meadhbh at io.com
Thu Oct 24 16:25:04 PDT 1996
Thank you for stating this so eloquently.
dennis grace wrote:
> Greetings Cousins,
> Lyonel here.
> Mistress Gunnora recently posted a long explanation on the dnager of taking
> offense for others. Shortly thereafter, Baron Aodhan, made reference to
> Daniel de Lincoln's sexual preferences. Mistress Gunnora responded with a
> "shame on you" to Baron Aodhan for "outing" Daniel.
> Baron Aodhan replied:
> >Hogwash. Your just butting in. If I stepped on Daniel's toes, it's his place to
> >thwack me for it. A "class action" compaint is out of bounds here.
> I've heard such arguments many times in the past, but I don't think the
> situation here is the same as the earlier case in which one gentle took
> offense for another over a nickname he thought *might* offend the individual
> so named.
> Gunnora is dealing with outing someone else, an attack on a member of a
> minority (clearly self-outing would be a different matter). I can remember,
> several years ago, working in a small space with five other men, one of whom
> (I'll call him Jerry) was African-American. Another member of our group
> (we'll call him Pat) spent a good deal of his spare time at work making
> jokes, many of them racist jokes of which African-Americans were frequently
> the butt. Pat's two friends (call them Mike and Fred) always laughed; Jerry
> never complained; Jeff (the other worker) and I simply ignored him. After a
> while, it just got to be too much. It seemed every other word out of Pat's
> mouth was a reference to African-American supposed inferiority (I refuse to
> repeat any of the stereotypes). So, one day I cut Pat off mid-sentence and
> said, "Stop. I just can't stand it anymore. Can't you find another topic?"
> Pat, of course, replied that Jerry wasn't offended and that it was Jerry's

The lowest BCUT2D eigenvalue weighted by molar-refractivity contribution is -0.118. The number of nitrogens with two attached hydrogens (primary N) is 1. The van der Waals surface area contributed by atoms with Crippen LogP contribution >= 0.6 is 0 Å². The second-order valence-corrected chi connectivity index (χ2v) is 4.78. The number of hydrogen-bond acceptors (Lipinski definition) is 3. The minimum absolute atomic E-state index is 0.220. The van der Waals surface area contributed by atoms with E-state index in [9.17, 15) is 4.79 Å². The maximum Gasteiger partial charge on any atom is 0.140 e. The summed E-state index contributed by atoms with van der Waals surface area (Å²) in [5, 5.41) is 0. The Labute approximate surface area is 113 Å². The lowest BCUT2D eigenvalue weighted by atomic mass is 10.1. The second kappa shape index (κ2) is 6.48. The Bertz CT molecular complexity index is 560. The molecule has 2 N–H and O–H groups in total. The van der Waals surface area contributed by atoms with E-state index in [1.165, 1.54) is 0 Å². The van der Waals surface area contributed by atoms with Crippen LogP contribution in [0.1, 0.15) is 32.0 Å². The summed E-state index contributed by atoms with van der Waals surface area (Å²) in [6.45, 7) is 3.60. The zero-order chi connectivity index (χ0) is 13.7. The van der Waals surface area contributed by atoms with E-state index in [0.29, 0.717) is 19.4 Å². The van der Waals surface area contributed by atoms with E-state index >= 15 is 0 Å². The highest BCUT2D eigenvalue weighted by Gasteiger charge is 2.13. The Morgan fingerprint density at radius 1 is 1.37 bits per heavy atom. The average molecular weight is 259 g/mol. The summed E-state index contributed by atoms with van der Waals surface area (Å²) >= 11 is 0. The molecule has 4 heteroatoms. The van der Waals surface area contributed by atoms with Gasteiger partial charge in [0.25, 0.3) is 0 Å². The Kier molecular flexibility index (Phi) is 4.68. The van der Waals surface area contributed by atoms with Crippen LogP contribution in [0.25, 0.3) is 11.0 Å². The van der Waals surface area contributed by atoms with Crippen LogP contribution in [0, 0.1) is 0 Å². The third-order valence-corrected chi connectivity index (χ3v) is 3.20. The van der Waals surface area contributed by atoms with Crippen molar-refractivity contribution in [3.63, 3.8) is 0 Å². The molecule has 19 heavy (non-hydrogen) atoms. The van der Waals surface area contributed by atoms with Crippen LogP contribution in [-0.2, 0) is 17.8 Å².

> place to respond if it bothered him. Jerry said nothing. Jeff, however,
> took Pat to task: "We're not responding for Jerry. We're offended. We
> don't want to hear it anymore. Jerry may not care, but we do."
> Pat and Fred and Mike grumbled, but the jokes stopped.
> Later, Jerry caught Jeff and I in the corridor and thanked us for silencing
> Pat. He said, "It's hard to take on something like that when you feel
> completely outnumbered." This response embarrassed me. I could have
> stopped Pat's abuses earlier, but I kept my mouth shut. What's worse, my
> internal reasoning for keeping quiet had been exactly the reasons Pat gave
> to counter my objections.
> Gunnora's right. Outing someone--without permission--would be wrong. Her
> concern was not misplaced in this regard.
> Baron Aodhan further noted, however:
> >And I didn't "out" Daniel. He publicly posted his orientation months ago on
> >the Rialto (or maybe it was the SCA Heralds maillist).
> Obviously, Mistress Gunnora was unaware that Daniel de Lincoln is out.
> Baron Aodhan's response could have been _far_ more cordial in corecting this
> The baron also said:
> > I don't see what earthly difference it makes who an adult wishes to
> >consentually exchange bodily fluids with, and I don't understand why people get
> >uptight about it. So someone is gay, or isn't, big deal. Ranks right up there
> >with their shoe size.
> Well, I think His Excellency is a bit off the mark here. People don't get
> fired, evicted from their apartments, arrested in Georgia for lewd and
> lascivious conduct, drummed out of the military, accused of child
> molestation, beaten, raped, and generally reviled over their shoe-size.
> We're all happy to hear that the baron has so enlightened an attitude.
> Would that it were only so for much of the rest of our nation.
> Yours in Virtual Service
> Sir Lyonel Oliver Grace
> Dennis G. Grace
> Postmodern Medievalist
> Division of Rhetoric and Composition
> Department of English
> University of Texas at Austin
> amazing at mail.utexas.edu
> Baro, metetz en guatge | Lords, pawn your castles,
> Chastels e vilas e ciutatz | your towns and cities.
> Enanz qu'usquecs no'us guerreiatz | Before you're beat to the draw,
> draw your swords.
> -- Bertran de Born (a really fun Viscount)
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